Teens and Self-Harming

In Adult / Non-Parent, Parent / Caregiver, Teacher / Educator, Teen / Young Adult by admin

Self-harm, also known as self-injuring or self-mutilation,  is a way of expressing and dealing with deep distress and emotional pain. As counterintuitive as it may sound, self-injuring can actually make someone feel better, even if only briefly. In fact, a person who self-harms may feel like they have no choice. Injuring themselves is the only way they know how to cope with feelings like sadness, self-loathing, emptiness, guilt, and rage.

Most teens who self-injure try to keep what they’re doing a secret. They may feel ashamed or think no one will understand. Because cutting and other means of self-harm tend to be taboo subjects, parents, other family members and friends may have some serious misconceptions about the motivations and state of mind behind self-injuring.

Myth: Teens who self-injure are trying to get attention.
Fact: Teens who self-harm generally do so in secret. They aren’t trying to manipulate others or draw attention to themselves. In fact, shame and fear can make it very difficult to come forward and ask for help.

Myth: Teens who self-injure are crazy and/or dangerous.
Fact: It is true many teens that self-harm suffer from anxiety, depression or a previous trauma— just like a lot of their peers. Unlike many some of their peers, however, they do not have a healthy way of processing these emotions and events. Self-injury is how they cope. Labeling them crazy or dangerous is inaccurate and could discourage them from seeking help.

Myth: Teens who self-injure want to die.
Fact: Self-injurers usually do not want to die. When they self-harm, they are simply trying to cope with their pain in the only way they know how. Unfortunately, in the long-term, teens who self-injure have a much higher risk of suicide.

Myth: If the wounds aren’t bad, it’s not that serious.
Fact: The severity of a teen’s wounds has very little to do with how much he or she may be suffering. Don’t assume because the wounds or injuries are minor, there’s nothing to worry about.

Clothing and accessories can cover up a lot of the wounds from self-harming. The turmoil of emotions are the inside can be masked with a calm exterior and disposition. Both of things can make it very difficult to know if a teen is self-injuring.  and inner turmoil can be covered up by a seemingly calm disposition, self-injury can be hard to detect. There are red flags you can look for:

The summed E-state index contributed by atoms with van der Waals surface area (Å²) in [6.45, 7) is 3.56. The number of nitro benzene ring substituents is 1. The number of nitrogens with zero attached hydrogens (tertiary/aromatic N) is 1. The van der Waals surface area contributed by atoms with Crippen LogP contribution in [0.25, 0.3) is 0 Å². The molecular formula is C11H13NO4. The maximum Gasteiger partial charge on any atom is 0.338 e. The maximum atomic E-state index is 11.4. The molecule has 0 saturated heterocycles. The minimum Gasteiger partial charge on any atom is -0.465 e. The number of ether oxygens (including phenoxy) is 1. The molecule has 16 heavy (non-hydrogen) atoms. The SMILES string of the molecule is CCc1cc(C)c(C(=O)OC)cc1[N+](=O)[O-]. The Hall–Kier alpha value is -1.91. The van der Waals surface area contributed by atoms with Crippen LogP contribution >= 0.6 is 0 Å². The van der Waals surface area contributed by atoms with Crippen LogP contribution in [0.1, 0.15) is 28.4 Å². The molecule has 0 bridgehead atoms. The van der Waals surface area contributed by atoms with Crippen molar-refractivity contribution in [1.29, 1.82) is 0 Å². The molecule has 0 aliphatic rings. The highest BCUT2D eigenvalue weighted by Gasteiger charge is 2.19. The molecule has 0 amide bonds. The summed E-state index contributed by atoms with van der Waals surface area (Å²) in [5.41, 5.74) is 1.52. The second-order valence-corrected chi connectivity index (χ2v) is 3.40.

• Unexplained wounds or scars from cuts, bruises, or burns, usually on the wrists, arms, thighs, or chest.
• Blood stains on clothing, towels, or bedding; blood-soaked tissues.
• Sharp objects or cutting instruments, such as razors, knives, needles, glass shards, or bottle caps in a teen’s possession.
• Frequent “accidents.” Teens that self-harm may use clumsiness as way to explain away injuries. You may hear everything from “I fell” to “My cat scratched me.”
• A teen who self-injures may insist on wearing long sleeves or long pants, even in hot weather.
• Needing to be alone for long periods of time, especially in the bedroom or bathroom.

If you suspect your teen is self-harming, it is imperative you seek professional help. Here are a few additional things to keep in mind as you go through the process of helping your teen get better.

• Deal with your own feelings first. You may feel shocked, confused, or even disgusted by self-harming behaviors—and guilty about admitting these feelings. As a parent, you may feel guilty or sadden by your teen’s behavior. These emotions need to be dealt with before confronting your teen. You must Acknowledging your feelings is an important first step toward helping your loved one.
• Learn about the issue. The best way to deal with your feelings and prepare yourself to help your teen is learn more about the methods and motivations associated with self-harming. The more knowledge you have, the more comfortable you will be talking with your teen.
• Try not to be judgmental. Chances are, your teen already feels guilty and ashamed. Additional harsh comments, tones or facial expressions from you will only compound the problem. Your teen will more than likely withdraw further and avoid help.
• Offer support, not punishments. It’s natural for parents to use every option they can think of to help their hurting teen; however, threats, punishments and ultimatums are counterproductive. These actions can further isolate and shame your already hurting teen. Let them know you are concerned and will do everything you can to take care of them. Be supportive and  gentle with suggestions. Let your teen know you are there to talk anytime he or she needs to.

Remember self-harming is more often than not a symptom of a larger problem. Self-harming is your teen’s way of dealing with emotions they feel they don’t have the tools to adequately deal with. The best thing you can do for your teen is be supportive, present, loving and engaged.